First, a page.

Students at the Virginia Tech Carilion School of Medicine in Roanoke, Va., may have paid a bit closer attention than usual to their guest lecturer on Oct. 2. To be sure, the speaker was a distinguished pediatric neurologist, but these days he is more widely known as the governor of Virginia. 

Gov. Ralph Northam has made a special point of visiting medical colleges all across the Old Dominion to discuss ways in which doctors-in-training can enlist in the ongoing, long-term battle against the opioid epidemic. He is often accompanied by a young man named Ryan Hall, who shares his powerful story of painkiller addition and recovery. 

The governor briefed the students about new state initiatives underway, including a program through Medicaid that connects providers who can prescribe medication to treat opioid use disorder. Virginia is also exploring programs to retrain health care providers to treat pain without opioids, or alternatively, to limit the number of pills prescribed. 

This is encouraging progress. Even better, Gov. Northam understands that any meaningful discussion of overcoming the opioid problem must go beyond listing programs or citing statistics. He realizes that the language surrounding the topic is equally important. It frames this national scourge the right way. An appropriate vocabulary includes words like hope, respect, dignity, and validation as a human being.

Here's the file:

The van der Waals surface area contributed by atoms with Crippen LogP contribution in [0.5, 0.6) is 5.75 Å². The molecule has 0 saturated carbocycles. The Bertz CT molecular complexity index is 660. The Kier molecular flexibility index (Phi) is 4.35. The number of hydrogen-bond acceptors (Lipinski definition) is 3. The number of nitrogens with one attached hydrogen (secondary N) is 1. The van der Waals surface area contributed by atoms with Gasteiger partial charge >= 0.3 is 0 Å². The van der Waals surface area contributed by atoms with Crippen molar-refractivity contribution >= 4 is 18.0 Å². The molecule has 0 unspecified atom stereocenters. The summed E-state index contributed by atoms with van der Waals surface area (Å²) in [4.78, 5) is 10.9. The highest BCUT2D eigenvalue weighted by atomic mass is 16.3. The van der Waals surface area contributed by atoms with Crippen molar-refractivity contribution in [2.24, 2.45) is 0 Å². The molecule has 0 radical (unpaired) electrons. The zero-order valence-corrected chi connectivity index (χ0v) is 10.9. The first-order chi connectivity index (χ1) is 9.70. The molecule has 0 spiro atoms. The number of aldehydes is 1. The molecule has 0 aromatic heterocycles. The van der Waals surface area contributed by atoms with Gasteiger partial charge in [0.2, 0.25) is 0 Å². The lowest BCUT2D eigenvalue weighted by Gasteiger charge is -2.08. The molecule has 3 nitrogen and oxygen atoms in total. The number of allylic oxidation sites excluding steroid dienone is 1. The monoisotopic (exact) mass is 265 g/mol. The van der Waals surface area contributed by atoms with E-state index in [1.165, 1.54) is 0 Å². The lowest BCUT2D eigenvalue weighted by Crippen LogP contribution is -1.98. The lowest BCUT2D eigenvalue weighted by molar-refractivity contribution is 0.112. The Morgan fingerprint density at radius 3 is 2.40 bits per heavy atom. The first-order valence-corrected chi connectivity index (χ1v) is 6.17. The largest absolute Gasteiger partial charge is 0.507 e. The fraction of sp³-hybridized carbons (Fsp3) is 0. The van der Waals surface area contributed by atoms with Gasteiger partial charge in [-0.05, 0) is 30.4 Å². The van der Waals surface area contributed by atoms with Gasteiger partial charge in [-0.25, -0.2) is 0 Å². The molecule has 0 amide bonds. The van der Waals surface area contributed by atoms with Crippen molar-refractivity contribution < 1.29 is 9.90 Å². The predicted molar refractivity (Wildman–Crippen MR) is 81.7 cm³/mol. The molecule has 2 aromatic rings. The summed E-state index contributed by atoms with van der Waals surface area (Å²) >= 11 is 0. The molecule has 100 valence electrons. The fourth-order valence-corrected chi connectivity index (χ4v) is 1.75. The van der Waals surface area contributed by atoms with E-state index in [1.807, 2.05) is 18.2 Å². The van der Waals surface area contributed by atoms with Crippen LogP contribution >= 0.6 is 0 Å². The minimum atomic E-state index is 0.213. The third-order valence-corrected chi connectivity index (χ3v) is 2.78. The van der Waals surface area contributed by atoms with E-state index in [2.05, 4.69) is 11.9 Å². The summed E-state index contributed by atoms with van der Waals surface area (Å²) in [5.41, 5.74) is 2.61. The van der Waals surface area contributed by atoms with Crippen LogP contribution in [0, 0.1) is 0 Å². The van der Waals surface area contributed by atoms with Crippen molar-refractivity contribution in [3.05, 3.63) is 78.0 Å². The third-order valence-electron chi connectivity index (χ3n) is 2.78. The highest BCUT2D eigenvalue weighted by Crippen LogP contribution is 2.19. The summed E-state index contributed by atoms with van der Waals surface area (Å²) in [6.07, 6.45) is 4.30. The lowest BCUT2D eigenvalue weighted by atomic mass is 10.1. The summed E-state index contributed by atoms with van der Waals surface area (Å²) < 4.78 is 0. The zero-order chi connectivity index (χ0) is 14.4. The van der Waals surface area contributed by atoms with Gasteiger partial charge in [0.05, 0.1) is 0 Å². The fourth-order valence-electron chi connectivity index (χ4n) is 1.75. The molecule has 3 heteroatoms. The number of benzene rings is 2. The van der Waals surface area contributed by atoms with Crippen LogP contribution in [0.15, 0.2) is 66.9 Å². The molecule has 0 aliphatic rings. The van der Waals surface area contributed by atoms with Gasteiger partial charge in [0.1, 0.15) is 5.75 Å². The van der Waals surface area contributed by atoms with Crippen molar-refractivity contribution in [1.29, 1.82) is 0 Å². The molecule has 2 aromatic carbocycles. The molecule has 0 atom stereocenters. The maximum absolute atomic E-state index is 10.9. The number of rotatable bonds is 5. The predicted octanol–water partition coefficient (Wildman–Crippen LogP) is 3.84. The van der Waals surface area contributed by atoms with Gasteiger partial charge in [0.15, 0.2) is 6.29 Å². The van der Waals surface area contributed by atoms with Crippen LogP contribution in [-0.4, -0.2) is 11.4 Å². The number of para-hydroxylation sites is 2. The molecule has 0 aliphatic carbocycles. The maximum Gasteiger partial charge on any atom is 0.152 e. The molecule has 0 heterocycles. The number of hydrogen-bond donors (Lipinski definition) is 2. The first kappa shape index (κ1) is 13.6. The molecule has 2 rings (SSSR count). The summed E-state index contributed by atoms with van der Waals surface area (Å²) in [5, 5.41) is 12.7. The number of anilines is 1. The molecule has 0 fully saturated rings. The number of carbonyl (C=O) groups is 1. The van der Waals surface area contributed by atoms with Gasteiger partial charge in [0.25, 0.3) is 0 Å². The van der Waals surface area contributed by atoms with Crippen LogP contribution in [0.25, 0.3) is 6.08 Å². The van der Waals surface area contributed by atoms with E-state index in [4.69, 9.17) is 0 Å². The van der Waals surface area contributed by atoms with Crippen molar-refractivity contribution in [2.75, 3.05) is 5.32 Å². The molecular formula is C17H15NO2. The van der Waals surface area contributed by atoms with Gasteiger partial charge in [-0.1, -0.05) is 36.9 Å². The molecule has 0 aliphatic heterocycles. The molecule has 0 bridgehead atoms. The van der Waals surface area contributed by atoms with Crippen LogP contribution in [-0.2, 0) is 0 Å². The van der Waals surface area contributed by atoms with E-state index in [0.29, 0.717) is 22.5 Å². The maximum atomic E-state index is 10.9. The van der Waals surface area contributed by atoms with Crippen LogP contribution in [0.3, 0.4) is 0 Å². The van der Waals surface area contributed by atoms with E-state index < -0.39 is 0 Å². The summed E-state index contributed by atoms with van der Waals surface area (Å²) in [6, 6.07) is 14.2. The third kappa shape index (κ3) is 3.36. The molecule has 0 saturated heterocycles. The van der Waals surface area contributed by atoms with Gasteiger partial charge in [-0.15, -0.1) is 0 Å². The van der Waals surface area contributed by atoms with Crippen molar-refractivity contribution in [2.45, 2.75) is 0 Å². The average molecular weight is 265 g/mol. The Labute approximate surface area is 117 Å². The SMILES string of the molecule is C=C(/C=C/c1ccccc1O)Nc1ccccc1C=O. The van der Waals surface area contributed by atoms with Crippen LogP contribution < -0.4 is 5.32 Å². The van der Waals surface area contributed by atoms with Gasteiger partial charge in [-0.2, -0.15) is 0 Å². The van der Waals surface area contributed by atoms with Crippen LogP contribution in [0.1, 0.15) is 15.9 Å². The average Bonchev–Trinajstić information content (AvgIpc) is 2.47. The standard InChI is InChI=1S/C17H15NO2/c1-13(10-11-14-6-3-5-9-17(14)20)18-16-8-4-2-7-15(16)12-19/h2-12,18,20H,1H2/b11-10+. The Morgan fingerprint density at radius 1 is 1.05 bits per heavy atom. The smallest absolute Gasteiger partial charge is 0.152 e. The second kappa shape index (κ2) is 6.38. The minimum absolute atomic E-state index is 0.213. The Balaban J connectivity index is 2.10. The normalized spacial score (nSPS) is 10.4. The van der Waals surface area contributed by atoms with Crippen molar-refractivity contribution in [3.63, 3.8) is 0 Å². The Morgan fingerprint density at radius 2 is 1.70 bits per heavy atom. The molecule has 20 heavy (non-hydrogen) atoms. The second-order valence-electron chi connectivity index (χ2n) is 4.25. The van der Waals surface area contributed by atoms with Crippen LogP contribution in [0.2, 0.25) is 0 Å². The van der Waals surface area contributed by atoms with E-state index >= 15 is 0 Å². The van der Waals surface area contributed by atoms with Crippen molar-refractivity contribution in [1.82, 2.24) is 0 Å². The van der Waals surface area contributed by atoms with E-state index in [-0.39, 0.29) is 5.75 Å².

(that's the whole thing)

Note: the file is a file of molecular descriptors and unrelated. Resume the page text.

Substance use disorder is not a choice or a moral failing; it is a chronic disease, and we must address the stigma attached to it. 

Gov. Northam was clear that our national opioid crisis won’t be solved overnight. The complexity of the problem is detailed in a book I highly recommend, “Dopesick,” by Beth Macy, which looks at the how the epidemic took hold in our neck of Appalachia.

Honest, rational, and respectful discussion of opioid addiction is an essential starting point for any successful effort to push back against it.

I am grateful to Gov. Northam for adding an insightful new dimension to the education of Virginia’s medical students. 

I’m proud of the work hospitals and health systems like my own Carilion Clinic are doing to combat the opioid epidemic. And I’ve been so pleased to lend my voice to the AHA’s efforts to assist the field and advocate to needed changes in public policy and resources. For more resources on combatting the opioid epidemic and the stigma attached to opioid use disorder, please visit www.aha.org/opioids

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